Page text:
Now I live in Myanmar, teaching at an international school with a U.S. style curriculum, using many U.S.-based resources. Inevitably questions arise where I need to have more of an Asian perspective, and yet that information is not always so easy to find.
In my science class recently we were studying biodiversity, and how it is an indicator of the health of an ecosystem. As I prepared for the unit, I found a guide for organisms that live in ponds in North Carolina, and how the types of organism could be an indicator of the health of the pond. Of course my immediate thought was, “I wish I could find a guide like that for Myanmar ponds, but, sigh…”.
So with our recent task of seeking out online collaborative projects for students, I was struck by the project called “Bucket Buddies”, which invites students from around the world to compare living organisms found in local ponds. They get to see which organisms are common to different continents, and which are unique. How much more fun that could have been for my students, when looking at biodiversity, to have been able to compare their data with others around the world. It could have truly brought home the concept of biodiversity, along with connecting their learning with students around the world. Granted, the project is for grades 1-5, and I teach 6th, but I definitely think their thinking skills would have expanded from it.
The other project that caught my interest was the Jason Project, which allows students to connect with scientists conducting real research. While I’m not sure if students from around the world interact with each other also (my internet isn’t great at the moment), the topics and interaction looked very stimulating, and they have contests which some eager students might love to participate in. In addition there are games, curriculum, all sorts of things to engage students and help the teacher.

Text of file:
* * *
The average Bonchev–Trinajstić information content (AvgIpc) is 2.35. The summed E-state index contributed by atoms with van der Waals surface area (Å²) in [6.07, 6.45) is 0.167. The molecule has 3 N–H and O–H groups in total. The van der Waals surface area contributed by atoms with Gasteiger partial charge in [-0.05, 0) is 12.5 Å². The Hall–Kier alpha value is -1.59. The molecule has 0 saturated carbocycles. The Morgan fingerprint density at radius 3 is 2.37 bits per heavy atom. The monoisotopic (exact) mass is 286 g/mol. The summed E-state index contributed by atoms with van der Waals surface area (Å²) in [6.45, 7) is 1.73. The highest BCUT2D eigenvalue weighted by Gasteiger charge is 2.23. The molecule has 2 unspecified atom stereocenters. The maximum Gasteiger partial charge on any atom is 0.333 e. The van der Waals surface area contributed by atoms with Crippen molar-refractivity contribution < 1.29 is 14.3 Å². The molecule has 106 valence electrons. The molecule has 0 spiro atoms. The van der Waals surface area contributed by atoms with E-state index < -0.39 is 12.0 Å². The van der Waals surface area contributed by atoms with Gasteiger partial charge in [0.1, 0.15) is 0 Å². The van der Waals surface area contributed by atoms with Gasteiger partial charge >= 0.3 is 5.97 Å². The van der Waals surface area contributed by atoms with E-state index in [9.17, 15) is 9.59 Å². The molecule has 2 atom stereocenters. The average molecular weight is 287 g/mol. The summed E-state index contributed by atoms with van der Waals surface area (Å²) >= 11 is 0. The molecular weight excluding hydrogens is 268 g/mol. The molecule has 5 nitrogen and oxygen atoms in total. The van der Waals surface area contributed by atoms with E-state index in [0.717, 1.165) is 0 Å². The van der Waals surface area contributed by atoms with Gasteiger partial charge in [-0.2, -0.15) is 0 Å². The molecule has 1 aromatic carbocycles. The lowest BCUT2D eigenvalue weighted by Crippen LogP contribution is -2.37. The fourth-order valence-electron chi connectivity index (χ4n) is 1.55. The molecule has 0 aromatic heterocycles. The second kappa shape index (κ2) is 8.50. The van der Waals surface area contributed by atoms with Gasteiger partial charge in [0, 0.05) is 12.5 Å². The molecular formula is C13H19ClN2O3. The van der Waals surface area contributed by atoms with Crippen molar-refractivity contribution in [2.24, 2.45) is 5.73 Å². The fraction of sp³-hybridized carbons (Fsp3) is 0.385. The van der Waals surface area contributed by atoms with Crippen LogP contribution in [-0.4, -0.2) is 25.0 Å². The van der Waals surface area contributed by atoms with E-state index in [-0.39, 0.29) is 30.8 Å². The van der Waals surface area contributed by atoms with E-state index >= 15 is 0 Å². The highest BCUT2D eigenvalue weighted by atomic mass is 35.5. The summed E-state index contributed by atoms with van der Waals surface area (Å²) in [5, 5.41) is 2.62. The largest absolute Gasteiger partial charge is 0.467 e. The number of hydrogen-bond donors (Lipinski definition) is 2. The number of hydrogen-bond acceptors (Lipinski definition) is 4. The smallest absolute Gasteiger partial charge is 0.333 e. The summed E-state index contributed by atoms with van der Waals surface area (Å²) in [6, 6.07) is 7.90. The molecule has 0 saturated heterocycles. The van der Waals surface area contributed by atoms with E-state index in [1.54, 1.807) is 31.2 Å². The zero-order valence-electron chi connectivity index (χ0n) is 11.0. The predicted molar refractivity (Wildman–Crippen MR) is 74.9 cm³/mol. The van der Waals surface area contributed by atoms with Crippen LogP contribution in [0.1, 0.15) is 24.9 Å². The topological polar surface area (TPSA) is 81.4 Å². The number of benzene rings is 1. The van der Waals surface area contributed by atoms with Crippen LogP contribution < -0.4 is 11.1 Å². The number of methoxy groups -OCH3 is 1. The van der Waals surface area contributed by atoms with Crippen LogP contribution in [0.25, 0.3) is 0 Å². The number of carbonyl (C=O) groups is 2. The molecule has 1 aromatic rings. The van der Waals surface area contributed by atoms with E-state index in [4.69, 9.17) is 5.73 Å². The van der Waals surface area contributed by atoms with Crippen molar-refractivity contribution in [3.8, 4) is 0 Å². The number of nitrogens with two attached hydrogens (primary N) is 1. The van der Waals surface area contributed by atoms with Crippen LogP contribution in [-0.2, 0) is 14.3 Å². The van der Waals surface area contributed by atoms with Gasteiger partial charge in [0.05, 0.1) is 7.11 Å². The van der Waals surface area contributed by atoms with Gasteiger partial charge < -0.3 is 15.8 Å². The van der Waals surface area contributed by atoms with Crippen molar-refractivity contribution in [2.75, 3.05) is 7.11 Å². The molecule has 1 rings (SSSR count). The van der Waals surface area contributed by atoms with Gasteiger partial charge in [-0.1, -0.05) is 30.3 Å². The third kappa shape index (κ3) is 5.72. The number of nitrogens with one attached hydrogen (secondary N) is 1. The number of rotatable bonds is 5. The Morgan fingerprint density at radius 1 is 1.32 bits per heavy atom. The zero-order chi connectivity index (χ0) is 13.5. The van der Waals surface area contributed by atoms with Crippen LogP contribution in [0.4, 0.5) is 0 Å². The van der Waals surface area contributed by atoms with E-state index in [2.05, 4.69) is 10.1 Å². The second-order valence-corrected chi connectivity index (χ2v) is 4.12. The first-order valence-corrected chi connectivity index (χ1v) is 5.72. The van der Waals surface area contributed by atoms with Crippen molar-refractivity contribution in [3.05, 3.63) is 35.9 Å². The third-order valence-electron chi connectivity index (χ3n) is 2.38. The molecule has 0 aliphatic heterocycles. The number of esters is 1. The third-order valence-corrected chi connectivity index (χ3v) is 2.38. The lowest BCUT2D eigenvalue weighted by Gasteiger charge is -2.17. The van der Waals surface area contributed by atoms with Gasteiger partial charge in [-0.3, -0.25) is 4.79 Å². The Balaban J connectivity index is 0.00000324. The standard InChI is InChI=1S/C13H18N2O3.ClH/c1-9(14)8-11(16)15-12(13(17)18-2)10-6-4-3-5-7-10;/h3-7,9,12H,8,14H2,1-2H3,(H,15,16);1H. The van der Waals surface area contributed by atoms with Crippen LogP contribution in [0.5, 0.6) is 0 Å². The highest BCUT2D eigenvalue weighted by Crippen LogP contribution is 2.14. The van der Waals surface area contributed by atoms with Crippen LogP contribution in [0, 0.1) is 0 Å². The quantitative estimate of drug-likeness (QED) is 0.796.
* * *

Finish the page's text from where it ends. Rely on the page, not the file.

These are only two projects that I looked into, but I found links to so many more ideas that it got a little bewildering. Perhaps that is the true challenge of today’s digital age, when there are so many ideas, projects, etc., that it’s hard to keep track of them all, and to remember them when it comes time to potentially use them. I wonder what other teachers’ strategies are for keeping track of all the amazing ideas on the internet, so that they are not just lost as a bookmark or folder somewhere, never to be looked at again until it is perhaps too late. I’m guessing that tagging might be helpful with this, but would love to learn more tips.